Accessibility Testing Politics 101

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terminal1 The stories from my article published on StickyMinds –
The Politics of Accessibility Testing”, January, 2016.


Digital accessibility refers to software supported by users’ assistive technologies as well as accessibility within web browsers.

This concept, that software should be usable by the widest possible audience, has been around for more than twenty years, yet it remains out of the mainstream of testing and development efforts. Nowadays friendliness of information technologies and user experience are gaining more and more importance.

We have also seen diversity and digital inclusion become social priorities. On top of the implied social contract we have explicit legal contracts, such as Section 508 in the US and Canadian provincial legislations (AODA in Ontario, AMA in Manitoba, Quebec Standards for Accessibility, and others), which define accessibility standards for government and public sector software. This sets a trending example for the overall market. However, laws and regulations do not define accessibility requirements on their own; they refer to the Web Content Accessibility Guidelines and only dictate the level of compliance, from A to AAA. Note that this web standard is evolving, so the same laws mandate keeping up with the changing requirements.

Software developers – designers, programmers, testers, business analysts – must face the challenges to meet the legal standards and business needs.

Web accessibility is often spoken about in terms of technical solutions – design and programming. Less voiced are the challenges of the people involved in the change, conflicts of interests, and people’s perceptions that sometimes create problems bigger than technical challenges.

As a testing practice lead taking on the accessibility testing domain, I was surprised by resistance to the initiative. I couldn’t understand why such a noble goal was not welcomed. I was frustrated by misunderstandings and misconceptions – but I also was responsible for causing some of them.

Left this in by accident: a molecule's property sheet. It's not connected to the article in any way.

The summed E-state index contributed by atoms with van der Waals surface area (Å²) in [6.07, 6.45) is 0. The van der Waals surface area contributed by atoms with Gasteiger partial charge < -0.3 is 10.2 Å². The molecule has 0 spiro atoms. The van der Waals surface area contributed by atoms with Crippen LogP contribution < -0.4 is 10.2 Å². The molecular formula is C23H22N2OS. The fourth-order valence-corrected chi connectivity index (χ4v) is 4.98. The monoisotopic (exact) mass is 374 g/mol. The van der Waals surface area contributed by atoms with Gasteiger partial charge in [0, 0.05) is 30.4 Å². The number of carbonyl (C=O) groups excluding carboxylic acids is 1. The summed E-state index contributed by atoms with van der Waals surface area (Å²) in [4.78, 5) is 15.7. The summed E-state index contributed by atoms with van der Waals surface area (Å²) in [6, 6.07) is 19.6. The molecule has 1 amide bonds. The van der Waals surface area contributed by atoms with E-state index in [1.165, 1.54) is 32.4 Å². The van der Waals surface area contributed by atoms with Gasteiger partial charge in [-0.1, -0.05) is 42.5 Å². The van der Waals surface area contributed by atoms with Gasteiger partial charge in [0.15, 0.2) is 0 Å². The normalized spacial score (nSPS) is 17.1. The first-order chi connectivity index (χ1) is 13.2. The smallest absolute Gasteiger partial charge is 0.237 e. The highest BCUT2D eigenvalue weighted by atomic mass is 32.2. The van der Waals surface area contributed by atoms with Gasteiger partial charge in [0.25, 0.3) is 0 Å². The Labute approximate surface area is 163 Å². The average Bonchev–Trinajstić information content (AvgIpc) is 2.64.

I relate some situations I’ve experienced and provide some insight on people’s perceptions and reactions that may increase challenges in adopting accessibility.

Challenge #1:
It’s Not Business Requirements, It’s the Law

Any major software changes, such as making an existing application accessible, or even adding accessibility features into the scope of the current project, in managers’ minds are reasonably associated with costs, efforts, and impact on delivery schedule.

On one project, the development manager saw accessibility as a feature that would create change requests and new business requirements. But the business side insisted accessibility be treated like other system qualities built from the ground up – security, performance, maintainability, etc. Development kept stating that these are new business requirements and should be reflected with a budget increase. The business wasn’t ready for such a turnout, and accessibility was excluded from the release scope, with the resolution to address it next year.

Newly introduced laws and regulations may have a disruptive effect on business goals and budgets. Products that weren’t built with accessibility will require updates and rework, which means extra costs; that is just reality.

Angry When you are the bearer of such “bad news” that the product in the near future might become legally incompliant, both business and development people might feel insecure. The main challenge is not technical work and financing, but how people feel about this serious problem – and about the messenger.

A good strategy is to approach very cautiously, avoid making sudden and dramatic announcements, and be empathetic. It is important to keep the trust. You may suggest conducting an informal assessment first. Argue that before making any decisions, it is worth finding out how big the problem is.

From a technical standpoint, give specific examples where improvement is required. Suggest areas and categories where code changes are most needed.